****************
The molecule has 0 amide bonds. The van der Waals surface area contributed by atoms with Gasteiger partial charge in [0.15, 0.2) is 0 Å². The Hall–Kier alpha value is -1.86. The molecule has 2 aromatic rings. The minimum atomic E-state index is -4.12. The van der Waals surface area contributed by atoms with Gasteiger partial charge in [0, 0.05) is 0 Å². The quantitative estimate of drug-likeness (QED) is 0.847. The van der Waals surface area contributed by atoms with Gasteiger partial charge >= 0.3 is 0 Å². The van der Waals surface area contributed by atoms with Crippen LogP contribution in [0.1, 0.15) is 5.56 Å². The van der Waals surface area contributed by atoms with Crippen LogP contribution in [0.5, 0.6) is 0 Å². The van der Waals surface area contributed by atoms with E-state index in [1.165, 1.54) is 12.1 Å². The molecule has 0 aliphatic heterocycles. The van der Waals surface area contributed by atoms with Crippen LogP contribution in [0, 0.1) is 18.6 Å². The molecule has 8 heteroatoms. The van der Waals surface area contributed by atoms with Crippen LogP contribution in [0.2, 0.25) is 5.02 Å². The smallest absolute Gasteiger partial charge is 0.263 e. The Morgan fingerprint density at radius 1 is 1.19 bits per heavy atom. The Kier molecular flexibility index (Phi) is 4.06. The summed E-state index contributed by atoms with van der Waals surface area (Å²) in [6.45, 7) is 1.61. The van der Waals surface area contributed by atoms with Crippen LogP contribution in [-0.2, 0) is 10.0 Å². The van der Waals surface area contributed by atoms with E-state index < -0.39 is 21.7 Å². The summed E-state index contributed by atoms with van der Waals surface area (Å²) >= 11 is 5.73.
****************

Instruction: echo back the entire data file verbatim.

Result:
The molecule has 0 amide bonds. The van der Waals surface area contributed by atoms with Gasteiger partial charge in [0.15, 0.2) is 0 Å². The Hall–Kier alpha value is -1.86. The molecule has 2 aromatic rings. The minimum atomic E-state index is -4.12. The van der Waals surface area contributed by atoms with Gasteiger partial charge in [0, 0.05) is 0 Å². The quantitative estimate of drug-likeness (QED) is 0.847. The van der Waals surface area contributed by atoms with Gasteiger partial charge >= 0.3 is 0 Å². The van der Waals surface area contributed by atoms with Crippen LogP contribution in [0.1, 0.15) is 5.56 Å². The van der Waals surface area contributed by atoms with Crippen LogP contribution in [0.5, 0.6) is 0 Å². The van der Waals surface area contributed by atoms with E-state index in [1.165, 1.54) is 12.1 Å². The molecule has 0 aliphatic heterocycles. The van der Waals surface area contributed by atoms with Crippen LogP contribution in [0, 0.1) is 18.6 Å². The molecule has 8 heteroatoms. The van der Waals surface area contributed by atoms with Crippen LogP contribution in [0.2, 0.25) is 5.02 Å². The smallest absolute Gasteiger partial charge is 0.263 e. The Morgan fingerprint density at radius 1 is 1.19 bits per heavy atom. The Kier molecular flexibility index (Phi) is 4.06. The summed E-state index contributed by atoms with van der Waals surface area (Å²) in [6.45, 7) is 1.61. The van der Waals surface area contributed by atoms with Crippen LogP contribution in [-0.2, 0) is 10.0 Å². The van der Waals surface area contributed by atoms with E-state index < -0.39 is 21.7 Å². The summed E-state index contributed by atoms with van der Waals surface area (Å²) >= 11 is 5.73.